Rss Categories

SISR Basics

Reference Number: AA-01069 Views: 3742 0 Rating/ Voters

If you have not yet done so, please read our Intro to Semantic Interpretation for some background information about semantic interpretation. This page covers some basic concepts and terms used by SISR.


Tags are how SISR is put into grammars. Tags usually contain ECMAScript. Any script inside of a tag is executed by the Engine when the part of a rule to its left is matched.

In an ABNF grammar, tags are noted by curly brackets: { and }. Because ECMAScript also uses the curly bracket as a reserved character for conditional statements, it is sometimes necessary to have curly braces within an SISR tag. In this case, you can denote an SISR tag with the following three-character sequence: {!{ will open a tag and }!} will close it.

In GrXML grammars, tags are enclosed within the <tag> element.

The following two grammar examples are equivalent. Both listen for the word "hello" and return the string "Hello, world." when matched.


$hello = hello {out = "Hello, world.";};

Or, using the three-character identifier:

$hello = hello {!{out = "Hello, world.";}!};


<rule id="hello">
<tag>out = "Hello, world.";</tag>

If there are multiple tags in a matched rule, they are executed in left-to-right order. If a rule contains multiple alternatives, tags enclosed within an alternative are executed only if the alternative is matched. For example:

$yesorno = yes {out = "Yes"} | no {out = "No"};

If the user says "yes" only the first tag is executed, as the alternative was not matched. But consider another example:

$yesorno = {out = "Definitely"} (yes {out += "Yes"} | no {out += "No"});

In this case, if the user says "yes," both the first and second tags are executed, as the {out = "Definitely"} tag was not restricted to either alternative. Likewise if the user says "no," the first and third tags are executed.

Likewise, when using SI Script, commands inside of a tag are executed according to the normal ECMAScript rules, which is also left to right.

Rule Variables

Each rule in the grammar has a variable associated with it. This variable is called the rule variable. The SISR tags in a rule modify that rule's variable, and the rule variable for the grammar's root rule is what is returned as the interpretation for the grammar.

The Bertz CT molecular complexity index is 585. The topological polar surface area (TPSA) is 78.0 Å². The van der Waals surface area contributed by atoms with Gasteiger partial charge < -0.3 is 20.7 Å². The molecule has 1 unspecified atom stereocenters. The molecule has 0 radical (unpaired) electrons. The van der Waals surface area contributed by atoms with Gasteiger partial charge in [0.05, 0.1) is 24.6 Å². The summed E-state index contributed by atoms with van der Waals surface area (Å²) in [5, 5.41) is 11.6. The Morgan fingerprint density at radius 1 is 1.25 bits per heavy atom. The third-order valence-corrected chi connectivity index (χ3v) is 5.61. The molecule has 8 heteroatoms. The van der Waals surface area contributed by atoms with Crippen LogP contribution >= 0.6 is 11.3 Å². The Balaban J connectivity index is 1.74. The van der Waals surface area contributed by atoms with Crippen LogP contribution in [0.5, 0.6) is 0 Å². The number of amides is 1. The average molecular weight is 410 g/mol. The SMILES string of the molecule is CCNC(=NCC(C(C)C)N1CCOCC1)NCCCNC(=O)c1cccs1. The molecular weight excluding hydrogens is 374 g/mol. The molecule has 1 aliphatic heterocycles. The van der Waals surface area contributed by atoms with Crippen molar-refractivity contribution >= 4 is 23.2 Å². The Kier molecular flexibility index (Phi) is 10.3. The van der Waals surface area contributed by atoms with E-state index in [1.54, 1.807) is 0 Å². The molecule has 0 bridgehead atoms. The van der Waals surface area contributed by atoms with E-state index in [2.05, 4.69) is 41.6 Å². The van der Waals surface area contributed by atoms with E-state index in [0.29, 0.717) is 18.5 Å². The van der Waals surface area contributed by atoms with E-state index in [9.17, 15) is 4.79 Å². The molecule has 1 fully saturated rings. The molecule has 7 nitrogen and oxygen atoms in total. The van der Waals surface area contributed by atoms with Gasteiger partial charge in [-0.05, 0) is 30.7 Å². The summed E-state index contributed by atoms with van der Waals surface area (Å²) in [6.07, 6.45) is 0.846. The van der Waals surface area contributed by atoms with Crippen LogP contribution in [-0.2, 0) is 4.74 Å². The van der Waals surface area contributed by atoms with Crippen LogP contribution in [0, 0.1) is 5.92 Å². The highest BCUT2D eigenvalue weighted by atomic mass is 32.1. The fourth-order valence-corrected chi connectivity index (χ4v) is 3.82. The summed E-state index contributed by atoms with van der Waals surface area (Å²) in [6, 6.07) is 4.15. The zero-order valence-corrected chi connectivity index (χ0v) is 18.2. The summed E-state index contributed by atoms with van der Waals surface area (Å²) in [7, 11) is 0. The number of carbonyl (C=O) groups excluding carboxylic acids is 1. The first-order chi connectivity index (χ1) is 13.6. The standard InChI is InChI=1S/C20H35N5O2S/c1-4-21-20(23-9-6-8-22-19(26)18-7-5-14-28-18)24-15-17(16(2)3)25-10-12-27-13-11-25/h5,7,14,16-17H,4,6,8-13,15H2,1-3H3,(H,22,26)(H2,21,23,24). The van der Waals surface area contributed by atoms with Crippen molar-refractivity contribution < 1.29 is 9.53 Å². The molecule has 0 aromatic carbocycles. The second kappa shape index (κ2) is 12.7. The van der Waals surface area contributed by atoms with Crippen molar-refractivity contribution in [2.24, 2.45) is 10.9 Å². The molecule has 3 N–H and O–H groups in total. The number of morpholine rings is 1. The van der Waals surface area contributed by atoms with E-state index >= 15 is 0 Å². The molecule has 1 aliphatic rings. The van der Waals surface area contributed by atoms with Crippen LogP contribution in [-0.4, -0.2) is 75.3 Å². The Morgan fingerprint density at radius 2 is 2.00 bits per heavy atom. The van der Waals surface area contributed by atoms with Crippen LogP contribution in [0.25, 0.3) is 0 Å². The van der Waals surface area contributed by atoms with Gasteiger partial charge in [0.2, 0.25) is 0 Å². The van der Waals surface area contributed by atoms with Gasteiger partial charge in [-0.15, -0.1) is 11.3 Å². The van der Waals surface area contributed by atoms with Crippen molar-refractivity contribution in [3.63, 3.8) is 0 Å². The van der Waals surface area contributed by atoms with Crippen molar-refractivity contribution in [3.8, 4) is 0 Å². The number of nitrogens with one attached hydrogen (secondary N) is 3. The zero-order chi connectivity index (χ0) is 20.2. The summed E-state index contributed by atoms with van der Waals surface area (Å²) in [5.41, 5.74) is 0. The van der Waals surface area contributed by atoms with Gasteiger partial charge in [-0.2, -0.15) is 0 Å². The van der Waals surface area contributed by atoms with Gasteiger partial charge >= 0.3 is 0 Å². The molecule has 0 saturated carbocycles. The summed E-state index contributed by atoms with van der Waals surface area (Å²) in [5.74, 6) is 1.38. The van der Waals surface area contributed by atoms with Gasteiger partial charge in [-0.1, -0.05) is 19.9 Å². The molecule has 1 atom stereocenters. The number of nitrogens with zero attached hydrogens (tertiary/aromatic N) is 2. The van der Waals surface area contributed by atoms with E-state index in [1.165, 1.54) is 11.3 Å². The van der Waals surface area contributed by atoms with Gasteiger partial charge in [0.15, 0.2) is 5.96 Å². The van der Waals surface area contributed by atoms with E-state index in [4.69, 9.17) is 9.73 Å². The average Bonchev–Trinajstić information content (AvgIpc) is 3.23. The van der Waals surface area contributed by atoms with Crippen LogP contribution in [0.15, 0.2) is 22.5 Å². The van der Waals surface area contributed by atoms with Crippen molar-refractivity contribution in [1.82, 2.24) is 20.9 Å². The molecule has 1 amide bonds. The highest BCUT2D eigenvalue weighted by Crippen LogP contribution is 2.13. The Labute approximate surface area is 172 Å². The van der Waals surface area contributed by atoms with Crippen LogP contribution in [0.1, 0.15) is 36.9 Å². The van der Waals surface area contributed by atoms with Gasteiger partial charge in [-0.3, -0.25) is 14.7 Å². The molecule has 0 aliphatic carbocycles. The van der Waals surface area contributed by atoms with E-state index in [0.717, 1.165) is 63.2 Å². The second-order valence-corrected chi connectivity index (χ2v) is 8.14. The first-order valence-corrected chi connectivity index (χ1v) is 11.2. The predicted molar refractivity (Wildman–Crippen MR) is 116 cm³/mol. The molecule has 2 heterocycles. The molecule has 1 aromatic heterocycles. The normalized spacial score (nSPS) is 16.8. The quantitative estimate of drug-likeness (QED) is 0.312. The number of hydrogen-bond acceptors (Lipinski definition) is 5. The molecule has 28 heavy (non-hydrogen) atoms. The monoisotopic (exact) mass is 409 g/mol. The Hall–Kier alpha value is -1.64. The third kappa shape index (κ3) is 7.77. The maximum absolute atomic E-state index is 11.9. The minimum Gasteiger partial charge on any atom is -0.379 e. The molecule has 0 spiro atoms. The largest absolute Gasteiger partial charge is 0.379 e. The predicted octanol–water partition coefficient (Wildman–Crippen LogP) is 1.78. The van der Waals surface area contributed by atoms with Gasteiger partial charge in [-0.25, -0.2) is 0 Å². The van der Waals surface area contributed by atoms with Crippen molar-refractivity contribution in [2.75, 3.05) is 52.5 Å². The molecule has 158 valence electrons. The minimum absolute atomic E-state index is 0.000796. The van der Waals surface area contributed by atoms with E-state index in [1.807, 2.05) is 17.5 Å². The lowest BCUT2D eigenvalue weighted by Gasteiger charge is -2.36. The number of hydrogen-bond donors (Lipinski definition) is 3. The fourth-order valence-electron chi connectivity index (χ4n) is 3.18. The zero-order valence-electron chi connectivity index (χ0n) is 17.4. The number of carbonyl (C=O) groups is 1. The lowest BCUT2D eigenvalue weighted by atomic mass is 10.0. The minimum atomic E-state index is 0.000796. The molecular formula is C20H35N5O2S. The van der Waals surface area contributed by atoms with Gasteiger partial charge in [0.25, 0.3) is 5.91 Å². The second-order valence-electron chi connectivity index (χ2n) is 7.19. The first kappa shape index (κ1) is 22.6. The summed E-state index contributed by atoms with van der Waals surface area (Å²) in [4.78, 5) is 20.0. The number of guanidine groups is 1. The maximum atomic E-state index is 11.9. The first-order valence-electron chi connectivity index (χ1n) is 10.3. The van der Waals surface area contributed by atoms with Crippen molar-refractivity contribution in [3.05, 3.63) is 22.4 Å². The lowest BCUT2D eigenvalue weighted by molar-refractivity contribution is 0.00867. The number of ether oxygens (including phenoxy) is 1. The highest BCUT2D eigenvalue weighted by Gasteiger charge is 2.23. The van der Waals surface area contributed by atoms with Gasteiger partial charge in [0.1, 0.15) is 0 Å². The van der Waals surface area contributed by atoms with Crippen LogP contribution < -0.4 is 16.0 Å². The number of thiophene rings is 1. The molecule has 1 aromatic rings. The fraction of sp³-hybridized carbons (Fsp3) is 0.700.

If a rule has no SISR specified, its variable is set to the raw text of the utterance, i.e. whatever the speaker said that matched the rule. As an example, consider the following rule:

$robertsmith = (robert | bob) [smith];

The rule is matched if the speaker says "Robert," "Robert Smith," "Bob," or "Bob Smith." Since no SISR is associated with the rule, if the caller says "Robert Smith" the out variable for the rule is set to "Robert Smith." If the caller says "Bob," the out variable for the rule is set to "Bob."

Ultimately, the Engine returns the rule variable from a grammar's root rule. So in a sense, writing SISR is about writing tags that will affect the root rule's variable.

Tag Formats

There are two types of SISR. The first, called String Literals does not use ECMAScript. Instead, anything within a tag is put directly into the rule's variable as a string. For instance, using String Literals with the following rule would look like this:

$robertsmith = (robert | bob) [smith] {Robert Smith};

Now, regardless of whether a speaker says "Robert," "Robert Smith," "Bob," or "Bob Smith," the grammar returns "Robert Smith" as a string.

This simplicity makes string literals a good choice for very simple applications where no logic needs to be performed on semantic interpretation information. For many applications, however, String Literals is not sufficient.

The downside of string literals is that there is no way to perform any sort of logical operations on rule variables. One cannot add variables, and thus if two rules in a grammar are matched there is no way to preserve the SISR information.

For this reason, SI Script, the other type of SISR is more promising. In this type, each tag contains ECMAScript that is executed when the tag's rule is matched. Though a little more cumbersome to write, SI Script allows for great control over rule variables.

You cannot mix tag formats within a single grammar.

A grammar that uses SISR must specify which tag format it is using in the header. In ABNF, this is done with a line called tag-format. In GrXML, this is done by setting the tag-format attribute of the "grammar" element.

LumenVox supports both the final recommendation for the 1.0 SISR standard and also older drafts. Because of this, the Engine deviates from the official SISR 1.0 recommendation in what it expects for tag formats when STRICT_SISR_COMPLANCE is disabled.

The W3C specifies using semantics/1.0 for SI Script and semantics/1.0-literals for string literals. However, when in backward-compatibility mode (STRICT_SISR_COMPLIANCE disabled), the LumenVox Speech Engine requires semantics/1.0.2006 and semantics/1.0.2006-literals be used instead (just using semantics/1.0 will revert to an older draft). See Tag Format for a list of acceptable tag formats.

ABNF Header Example:

#ABNF 1.0 UTF-8;
language en-US;
mode voice;
tag-format <semantics/1.0>;

GrXML Header Example:

<?xml version="1.0"?>
<grammar xmlns=""xmlns:xsi=""xsi:schemaLocation="</span><span style="display:block; margin-left:40px;">"xml:lang="en-US" version="1.0"root="rootrule"mode="voice"


To learn how to get started adding SISR tags, see Rule Variables.